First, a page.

On Sunday, we picked up a pallet of Saranac Valley Farms' seed potatoes from the Regional Access and dropped off West Haven Farm's, then came home and sorted the rest of the 50lbs bags into orders for Muddy Fingers Farm, Kingbird Farm, and ours. Sharon was heading out on a business trip, so she loaded the back seat of the Civic with Kingbird's and dropped them off on her way out of town. So now there are about 150lbs of seed potatoes adding to the mudroom clutter along with the light shelves and various seed trays.
We're still getting the occasional hard freezes overnight, so they won't be going out quite yet. Some plants, like the leeks and onions, have been out in the the 1/2 hoop tunnel for a few weeks, but the tomatoes, peppers, eggplants, etc are still indoors, or living on the hot bed. What's a hot bed you ask? It's a pile of fresh horse manure and bedding surrounded by square bales of hay. The composting action creates enough heat to keep the seedlings warm during the cold nights. We pull the row cover off during the day, except over the bin to the right that has some tiny pepper plants that I was worried might get too much sun...Yes, some plants can get sunburned too. Thanks to Muddy Fingers again for being such good mentors. We learned about the hot beds from them, and while Mathew was picking up their potatoes this morning, I quizzed him about a range of topics from high tunnel watering to their potato planting practices. It really helps to have such great resources in the community.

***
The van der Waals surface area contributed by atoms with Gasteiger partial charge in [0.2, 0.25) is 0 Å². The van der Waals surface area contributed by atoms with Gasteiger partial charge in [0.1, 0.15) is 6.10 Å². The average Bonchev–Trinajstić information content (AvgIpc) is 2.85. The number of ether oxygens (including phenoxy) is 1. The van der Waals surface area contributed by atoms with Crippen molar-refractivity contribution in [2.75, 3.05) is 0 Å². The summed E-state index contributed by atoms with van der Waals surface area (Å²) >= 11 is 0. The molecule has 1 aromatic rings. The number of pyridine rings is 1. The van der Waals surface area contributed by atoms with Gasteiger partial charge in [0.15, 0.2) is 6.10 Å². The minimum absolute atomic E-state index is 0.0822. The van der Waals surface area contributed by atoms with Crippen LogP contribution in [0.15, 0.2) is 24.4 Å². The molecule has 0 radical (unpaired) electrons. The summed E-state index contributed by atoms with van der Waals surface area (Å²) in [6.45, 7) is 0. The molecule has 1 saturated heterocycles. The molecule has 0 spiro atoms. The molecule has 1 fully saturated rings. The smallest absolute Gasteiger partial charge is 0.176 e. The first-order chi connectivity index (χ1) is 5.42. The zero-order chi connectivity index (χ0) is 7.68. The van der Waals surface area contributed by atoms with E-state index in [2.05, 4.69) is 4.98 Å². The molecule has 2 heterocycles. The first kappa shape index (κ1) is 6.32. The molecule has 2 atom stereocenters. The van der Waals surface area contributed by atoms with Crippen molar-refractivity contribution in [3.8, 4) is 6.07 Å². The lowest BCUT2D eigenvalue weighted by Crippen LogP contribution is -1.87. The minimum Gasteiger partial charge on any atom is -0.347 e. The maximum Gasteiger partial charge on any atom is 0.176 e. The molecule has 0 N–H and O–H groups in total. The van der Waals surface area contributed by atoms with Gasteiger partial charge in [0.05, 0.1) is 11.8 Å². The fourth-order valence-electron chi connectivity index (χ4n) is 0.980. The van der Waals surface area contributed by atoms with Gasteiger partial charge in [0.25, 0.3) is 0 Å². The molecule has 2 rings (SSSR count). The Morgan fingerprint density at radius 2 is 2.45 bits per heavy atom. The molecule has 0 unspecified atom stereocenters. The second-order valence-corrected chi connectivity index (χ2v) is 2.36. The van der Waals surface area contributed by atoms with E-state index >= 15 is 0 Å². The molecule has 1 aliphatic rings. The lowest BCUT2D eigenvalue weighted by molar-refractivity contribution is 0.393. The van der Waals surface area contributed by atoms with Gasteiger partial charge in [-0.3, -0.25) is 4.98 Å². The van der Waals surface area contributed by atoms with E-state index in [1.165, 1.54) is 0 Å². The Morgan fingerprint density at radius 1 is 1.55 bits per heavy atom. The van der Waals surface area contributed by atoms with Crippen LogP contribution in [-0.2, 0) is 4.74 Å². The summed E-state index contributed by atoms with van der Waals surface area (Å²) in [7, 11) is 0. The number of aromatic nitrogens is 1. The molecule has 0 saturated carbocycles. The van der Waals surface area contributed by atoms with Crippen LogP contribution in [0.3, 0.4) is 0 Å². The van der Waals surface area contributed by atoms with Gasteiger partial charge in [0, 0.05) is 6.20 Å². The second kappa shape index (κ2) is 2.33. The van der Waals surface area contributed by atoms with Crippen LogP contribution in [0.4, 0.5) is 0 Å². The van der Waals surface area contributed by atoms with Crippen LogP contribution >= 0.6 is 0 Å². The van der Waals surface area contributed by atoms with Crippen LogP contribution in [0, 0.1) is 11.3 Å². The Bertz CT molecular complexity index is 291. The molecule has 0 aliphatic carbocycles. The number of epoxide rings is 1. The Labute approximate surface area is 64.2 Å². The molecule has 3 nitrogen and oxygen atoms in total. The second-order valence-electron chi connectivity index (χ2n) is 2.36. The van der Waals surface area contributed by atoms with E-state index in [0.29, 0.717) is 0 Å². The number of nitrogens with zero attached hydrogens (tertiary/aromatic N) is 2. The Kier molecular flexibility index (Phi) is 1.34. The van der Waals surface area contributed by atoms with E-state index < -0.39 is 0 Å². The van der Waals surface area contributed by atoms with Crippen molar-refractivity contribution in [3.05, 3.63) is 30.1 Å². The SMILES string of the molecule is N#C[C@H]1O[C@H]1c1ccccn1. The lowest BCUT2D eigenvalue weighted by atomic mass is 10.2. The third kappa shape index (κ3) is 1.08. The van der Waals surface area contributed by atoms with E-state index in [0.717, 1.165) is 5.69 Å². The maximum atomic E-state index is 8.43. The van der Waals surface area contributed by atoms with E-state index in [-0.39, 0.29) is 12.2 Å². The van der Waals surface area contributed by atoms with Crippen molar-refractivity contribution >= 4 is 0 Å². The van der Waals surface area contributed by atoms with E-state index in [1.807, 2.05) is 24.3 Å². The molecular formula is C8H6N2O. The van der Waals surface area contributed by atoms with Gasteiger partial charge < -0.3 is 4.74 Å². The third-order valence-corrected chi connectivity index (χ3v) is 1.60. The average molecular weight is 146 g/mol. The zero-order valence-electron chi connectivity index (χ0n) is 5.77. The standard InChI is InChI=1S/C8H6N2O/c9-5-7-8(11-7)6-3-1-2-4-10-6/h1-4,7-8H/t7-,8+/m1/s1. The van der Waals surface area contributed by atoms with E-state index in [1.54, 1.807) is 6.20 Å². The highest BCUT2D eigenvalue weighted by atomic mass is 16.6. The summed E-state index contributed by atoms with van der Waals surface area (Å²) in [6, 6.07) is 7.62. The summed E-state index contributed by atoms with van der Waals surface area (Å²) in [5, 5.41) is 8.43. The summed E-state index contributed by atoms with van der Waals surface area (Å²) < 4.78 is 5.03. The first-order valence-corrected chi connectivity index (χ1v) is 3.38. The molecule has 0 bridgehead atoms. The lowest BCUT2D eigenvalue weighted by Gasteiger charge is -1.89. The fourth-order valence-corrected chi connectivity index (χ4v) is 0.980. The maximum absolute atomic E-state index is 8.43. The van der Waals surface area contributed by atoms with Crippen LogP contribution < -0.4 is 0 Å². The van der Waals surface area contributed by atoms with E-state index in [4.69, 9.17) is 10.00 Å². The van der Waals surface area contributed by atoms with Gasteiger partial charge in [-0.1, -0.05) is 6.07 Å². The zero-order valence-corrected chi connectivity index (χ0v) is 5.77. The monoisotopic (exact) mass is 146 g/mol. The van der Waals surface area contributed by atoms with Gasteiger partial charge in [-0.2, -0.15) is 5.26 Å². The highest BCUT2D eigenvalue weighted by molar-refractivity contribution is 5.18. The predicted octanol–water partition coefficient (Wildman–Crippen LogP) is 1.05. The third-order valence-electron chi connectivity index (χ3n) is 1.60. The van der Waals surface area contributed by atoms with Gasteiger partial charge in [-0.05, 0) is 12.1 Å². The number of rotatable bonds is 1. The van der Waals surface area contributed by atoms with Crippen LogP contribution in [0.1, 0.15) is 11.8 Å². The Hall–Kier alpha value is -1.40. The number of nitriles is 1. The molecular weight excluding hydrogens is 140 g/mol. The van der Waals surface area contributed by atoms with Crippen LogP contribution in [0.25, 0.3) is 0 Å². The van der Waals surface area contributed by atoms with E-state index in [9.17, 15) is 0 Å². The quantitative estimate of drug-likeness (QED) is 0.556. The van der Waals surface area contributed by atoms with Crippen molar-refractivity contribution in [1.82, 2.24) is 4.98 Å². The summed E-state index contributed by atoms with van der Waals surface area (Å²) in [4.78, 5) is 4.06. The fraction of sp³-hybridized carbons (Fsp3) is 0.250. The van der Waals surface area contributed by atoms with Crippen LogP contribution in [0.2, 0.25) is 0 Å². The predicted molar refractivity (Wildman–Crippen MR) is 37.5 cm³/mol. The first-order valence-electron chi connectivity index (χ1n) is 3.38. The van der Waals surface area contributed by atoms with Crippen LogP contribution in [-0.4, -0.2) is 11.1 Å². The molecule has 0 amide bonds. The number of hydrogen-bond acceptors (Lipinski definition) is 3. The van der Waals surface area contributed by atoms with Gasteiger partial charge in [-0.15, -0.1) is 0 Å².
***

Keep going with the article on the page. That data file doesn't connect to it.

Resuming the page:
The fields are greening up quickly despite the hard freezes we're still getting intermittently. The 80deg temps we had in late February and March really threw off the trees and many of our perennial crops like the blueberries and hardy kiwis. We'll have to see if we get any fruit set from the plums this year...
Back out to finish running the irrigation lines out to the tunnels and maybe plant some early potatoes before it rains.